Harue Jules

I read the book because I saw the movie, and I agree, Chili Palmer is probably one of the coolest characters ever created. Get Shorty showed us the inner workings of the movie world through a loan shark's eyes. This book takes us behind the scenes of the recording and music industry. The movie's cast was wonderful - and too strong, even - it is hard not to visualize such actors as the Rock (he was brilliant! I never knew he could actually act!), Harvey Keitel (one of my favourites), and Cedric the Entertainer as one reads. But the real icing on the cake for the movie was having Uma Thurman dance with Travolta again (after Pulp Fiction).


I had high expectations for Elmore Leonard - perhaps this wasn't the best introduction. Didn't like the non-grammatical voice his characters would pick up and drop over the course of the story. The music industry plot line and character development on Linda Moon was good and kept interest, but the song and rap lyrics? Please.Definitely dates because of the pop culture references, but not too much.By the end of it, I was ready to be done. He's too smooth, his characters telegraph the next twists too early, and this book's take on race relations is pretty dated.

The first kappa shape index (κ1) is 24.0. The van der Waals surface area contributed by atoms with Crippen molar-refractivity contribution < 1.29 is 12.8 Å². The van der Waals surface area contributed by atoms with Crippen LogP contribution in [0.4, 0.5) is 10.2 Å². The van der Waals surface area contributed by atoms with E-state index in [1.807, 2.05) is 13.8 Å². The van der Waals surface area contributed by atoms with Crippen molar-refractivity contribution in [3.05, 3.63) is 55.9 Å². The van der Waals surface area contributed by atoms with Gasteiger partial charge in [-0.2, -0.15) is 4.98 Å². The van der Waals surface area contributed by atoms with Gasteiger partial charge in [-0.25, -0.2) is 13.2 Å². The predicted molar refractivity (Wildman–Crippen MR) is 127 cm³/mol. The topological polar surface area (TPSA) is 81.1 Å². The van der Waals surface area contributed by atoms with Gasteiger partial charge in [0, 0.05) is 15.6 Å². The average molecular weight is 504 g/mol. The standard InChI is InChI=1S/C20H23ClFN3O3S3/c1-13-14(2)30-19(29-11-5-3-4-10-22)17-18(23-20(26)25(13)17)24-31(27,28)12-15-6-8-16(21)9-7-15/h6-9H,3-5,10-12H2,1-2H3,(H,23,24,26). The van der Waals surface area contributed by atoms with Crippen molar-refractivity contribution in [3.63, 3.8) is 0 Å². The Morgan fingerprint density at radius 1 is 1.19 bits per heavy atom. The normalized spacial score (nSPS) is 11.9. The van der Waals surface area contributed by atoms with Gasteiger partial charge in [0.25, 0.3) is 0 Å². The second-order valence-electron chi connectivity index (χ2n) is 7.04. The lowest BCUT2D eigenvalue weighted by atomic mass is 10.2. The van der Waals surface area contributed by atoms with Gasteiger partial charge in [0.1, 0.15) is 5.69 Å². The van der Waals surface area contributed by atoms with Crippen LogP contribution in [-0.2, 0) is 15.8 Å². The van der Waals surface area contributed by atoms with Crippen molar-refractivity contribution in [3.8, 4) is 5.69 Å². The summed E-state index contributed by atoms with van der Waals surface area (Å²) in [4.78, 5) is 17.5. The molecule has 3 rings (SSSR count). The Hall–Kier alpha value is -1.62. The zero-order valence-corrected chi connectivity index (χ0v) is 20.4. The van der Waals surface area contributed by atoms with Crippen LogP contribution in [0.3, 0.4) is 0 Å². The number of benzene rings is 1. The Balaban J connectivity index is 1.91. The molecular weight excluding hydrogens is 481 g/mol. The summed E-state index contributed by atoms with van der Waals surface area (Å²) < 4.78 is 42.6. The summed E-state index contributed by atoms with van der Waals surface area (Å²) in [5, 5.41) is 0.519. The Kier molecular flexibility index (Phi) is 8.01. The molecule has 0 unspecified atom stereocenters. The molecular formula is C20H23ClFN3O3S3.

I didn't realize when picking this up (another book sale cheapo) that it was the sequel to Get Shorty, which I don't think I've ever read or seen. (I kept being bothered by the idea of Travolta as Chili Palmer, though that must be the role he plays.) Even as I figured it out, though, I decided to read it anyway. It certainly looked like it could stand on its own.And for the most part, it did. Fast plot, fast characters, fast action, fast read.Which is basically the problem. Even though billed as the master of contemporary crime fiction, Leonard has no substance in Be Cool. I need to look through my older lists to see what of his I've read -- I seemed to think he was more satire, less face value. But I couldn't find any more than what was on the surface.Blink and you miss it.